Mary Schubart’s fascination with timeless patterns inspired her to create a line of handcrafted sterling silver jewelry, sculpted and sensual, with detailed patterns stacked against one another. Her inspirations come from the artistic patterns of our passing millennium, such as Renaissance brocades, Islamic mosques, Spanish tiles, Gothic stained glass, Celtic designs and antique ironwork.
“The list is endless,” says Schubart, a painter and sculptor in various media who only recently began to translate her love of pattern into jewelry. Schubart studied at Parsons School of Design in the U.S. and abroad.
While in Italy, something about the centuries of great art inspired her, and she struck upon the concept for her line. “It was the essence of the very best in beauty for me, and I was galvanized,” she says. The line consists of sterling silver and 18k gold jewelry and personal accessories, including bracelets, earrings, hair ornaments, rings, necklaces and belts, along with men’s accessories such as cuff links and studs, tie tacks and money clips.
Mary Schubart Ltd., Eight Ketcham Ave., Amityville, NY 11701; (516) 598-0072.
U.S. Secretary of State Madeleine Albright often uses jewelry to make subtle – but effective – points. A recent article in The New York Times says that when Albright was chief representative at the United Nations, the Iraqi news agency called her a snake. She later wore a snake brooch when she met Iraqi Foreign Minister Tariq Aziz.
Her renowned collection of brooches contains other handy statement-makers. On a recent trip to Russia, The Times says, Albright wore the large eagle brooch she frequently favors, but this time topped it with another brooch in the shape of Uncle Sam’s hat. Russian Foreign Minister Yevgeny M. Primakov reportedly presented her with a Russian bauble to add to her collection.
The Times didn’t say whether her collection is faux or fine, but certainly the U.S. jewelry industry can make its case for international recognition here!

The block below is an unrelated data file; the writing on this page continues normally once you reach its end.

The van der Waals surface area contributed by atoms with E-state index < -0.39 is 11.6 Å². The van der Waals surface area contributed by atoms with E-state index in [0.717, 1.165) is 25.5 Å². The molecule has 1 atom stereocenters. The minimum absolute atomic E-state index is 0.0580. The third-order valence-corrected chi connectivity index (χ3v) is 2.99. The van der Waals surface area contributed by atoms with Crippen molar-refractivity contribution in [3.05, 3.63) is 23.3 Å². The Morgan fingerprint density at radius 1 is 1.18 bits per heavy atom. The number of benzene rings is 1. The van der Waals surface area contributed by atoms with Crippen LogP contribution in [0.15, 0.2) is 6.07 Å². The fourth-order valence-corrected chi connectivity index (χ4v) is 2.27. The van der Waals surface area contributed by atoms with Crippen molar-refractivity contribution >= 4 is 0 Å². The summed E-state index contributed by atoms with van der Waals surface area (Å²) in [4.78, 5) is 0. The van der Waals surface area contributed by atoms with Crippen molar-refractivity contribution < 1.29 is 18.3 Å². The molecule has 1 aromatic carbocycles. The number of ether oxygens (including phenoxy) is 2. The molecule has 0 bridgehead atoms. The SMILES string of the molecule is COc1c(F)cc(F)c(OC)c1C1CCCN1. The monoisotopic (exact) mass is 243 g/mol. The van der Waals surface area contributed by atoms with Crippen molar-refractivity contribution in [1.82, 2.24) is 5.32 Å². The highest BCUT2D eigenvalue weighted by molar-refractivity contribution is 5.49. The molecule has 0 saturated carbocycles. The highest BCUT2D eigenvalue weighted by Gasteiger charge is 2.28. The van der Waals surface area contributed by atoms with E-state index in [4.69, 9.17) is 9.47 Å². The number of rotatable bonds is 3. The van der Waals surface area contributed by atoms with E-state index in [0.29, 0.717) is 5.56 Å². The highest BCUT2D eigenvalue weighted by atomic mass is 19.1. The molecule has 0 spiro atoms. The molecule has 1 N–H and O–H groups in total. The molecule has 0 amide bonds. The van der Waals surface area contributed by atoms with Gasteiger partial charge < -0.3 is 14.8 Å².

JIC scores on Oprah segment
Lynn Ramsey, president of the Jewelry Information Center, recently appeared on “The Oprah Winfrey Show,” in a 30 second moment of fame. Her chance to shine came after a mostly negative segment about the dangers of diamond switching. The appearance was crucial because Ramsey was able to represent the jewelry industry with knowledgeable statements that conveyed a more positive image of jewelers – and she got the final word! With the fleeting memories of TV viewers, last is best!
Style Equals Jewelry
In The Power of Style (Crown Publishers, 1994), authors Annette Tapert and Diana Edkins profile 14 women who embodied a sense of true style in life. Nearly all the women – ranging from the Duchess of Windsor to Babe Paley, C.Z. Guest and Jacqueline Kennedy Onassis – have one thing in common: they loved and collected jewelry.
Of particular note, of course, is the profile of the Duchess of Windsor, whose jewelry made auction history in 1988. The $53 million take was the biggest jewelry sale up to that time and was credited with sparking a renewed interest in jewelry.
Another lover of big jewels was Mona, Countess of Bismarck, who made her 1930 Palm Beach social debut wearing a necklace and bracelet encrusted with 129 square sapphires, 144 square emeralds, 762 small round diamonds and 79 pearls. Socialite and groundbreaking interior decorator Elsie de Wolfe was never seen without three strands of pearls – her necklaces were of varying sizes and lengths – but there were always three and always a part of her ensemble.
But perhaps the most interesting was Daisy Fellowes, an American socialite who did a stint as the Paris editor of Harper’s Bazaar from 1933 to 1935. The authors say her collection of jewelry represents some of the most important work designed in the 1920s and 1930s. Fellowes was one of the first to order Jean Schlumberger’s naturalistic diamond leaves, to which she added a fresh flower whenever she wore it. Such originality was innate to Fellowes – it is believed jewelers would stake out her appearance at the opera or theater so they could re-create her jewelry. She was known for commissioning unusual pieces, including diamond bands to hold up her evening gloves and necklaces with emeralds and rubies ground down to look like cheap plastic beads.
Even Slim Keith, the socialite whose restrained WASP-y look was an inspiration for the likes of Calvin Klein and Ralph Lauren, believed in wearing one bold signature jewelry statement. In one photograph, she wears a pile of bangle and link bracelets on her left arm, but is otherwise devoid of jewels.